Monday, 20 August 2012

Then And Now

Hilary at The Smitten Image
has included this post
in her

Age And Infancy
Charles Edward Marshall 1872-1922

Do you remember how big our world was, when we were little,
how important ? And we too were important.
Fearlessly parting meadows of tall grass, we swam into the unknown,
daisy chains, bees and butterflies, and creepy-crawlies of wondrous hue our reward.

How big our house was, a castle, for playing hide and seek,
stairs to mount and "look, I can fly", when coming back to earth again.
And grandad by the fire, in the deep, wide chair, a fortress too high to climb,
open arms lifting us to a safe haven in a breathless storm.

Remember our street, alive with the sound of  adventure;
jumping gutters as deep as any brook, we crossed untamed deserts to reach the oasis of
broken pavements where our friends played on the other side of the road. 
Scooters, tri-cyles, bi-cycles, legs pumping, we raced the wind.

How high the trees were, how loud the thunder,
the snow deep as the deepest feather bed,
how bright the sun, and how dark the clouds.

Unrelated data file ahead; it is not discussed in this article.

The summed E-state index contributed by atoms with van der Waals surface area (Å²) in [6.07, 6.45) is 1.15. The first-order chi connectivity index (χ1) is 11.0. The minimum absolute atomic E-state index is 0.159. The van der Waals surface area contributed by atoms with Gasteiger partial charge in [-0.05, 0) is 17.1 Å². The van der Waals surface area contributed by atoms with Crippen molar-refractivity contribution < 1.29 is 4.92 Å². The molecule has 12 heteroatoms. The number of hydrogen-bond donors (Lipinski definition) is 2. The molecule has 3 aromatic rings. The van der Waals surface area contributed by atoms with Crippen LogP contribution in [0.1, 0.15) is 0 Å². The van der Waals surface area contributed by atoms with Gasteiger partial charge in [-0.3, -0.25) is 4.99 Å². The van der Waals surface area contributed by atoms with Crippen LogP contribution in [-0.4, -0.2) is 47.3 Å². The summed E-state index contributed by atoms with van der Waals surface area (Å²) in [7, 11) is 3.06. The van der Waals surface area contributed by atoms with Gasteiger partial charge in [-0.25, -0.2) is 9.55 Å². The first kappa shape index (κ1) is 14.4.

Days as long as years and years unimaginable.

And how clever they were, our minders and teachers,
how great their knowledge and wisdom.
They knew the way to the secrets of all the ages,
and they knew how to mend broken shins.

But all things must change.
We grew a little, in years and in inches,
mountains became hills and chairs mere seats.
Thunder and darkness now hold no fears,
grass must be mowed and daisies are weeds. 
We regret the smallness of houses,
sedately descend each flight of stairs.
Minders and teachers ourselves,
still hoping for knowledge and wisdom,
still lacking the art to mend broken hearts.


  1. Then and now, what a difference. I was looking through old photo albums and found a photo of my granddad's old house in Fon du Lac
    Wisconsin. My grandparents had it constructed in 1916 and when I visited it as a child, I thought it was huge. We kids loved to run all over it and play hide and seek. My favorite spot to hide was the laundry chute. My sibs would look for me in the attic, the celler and every floor and never find me, although I always hid in the same place.

    Fast forward. We visited the house a couple of years ago and the thing that stuck me the most was how very small it was. Time is like that.

    Thanks for your lovely tribute to the two perspectives. I think my favorite image is parting the grass which was eye-level. Another great place to hide. Dianne

  2. I do remember all those things -- we would get our bathing suits on and splash around in the gutters after a rain. We'd take a lunch and go out to our "fort" in the woods and stay there all day . . . lovely post.

  3. I am shaking my head with chills up my arms and over my scalp. Deeply moved.

  4. I always have wondered how the house I lived in as a child moved so close to the sidewalk once we left. Where did the front yard go?

  5. I do not know how you were able to crawl into that time but you did it well. I reminded me of children's books during that time.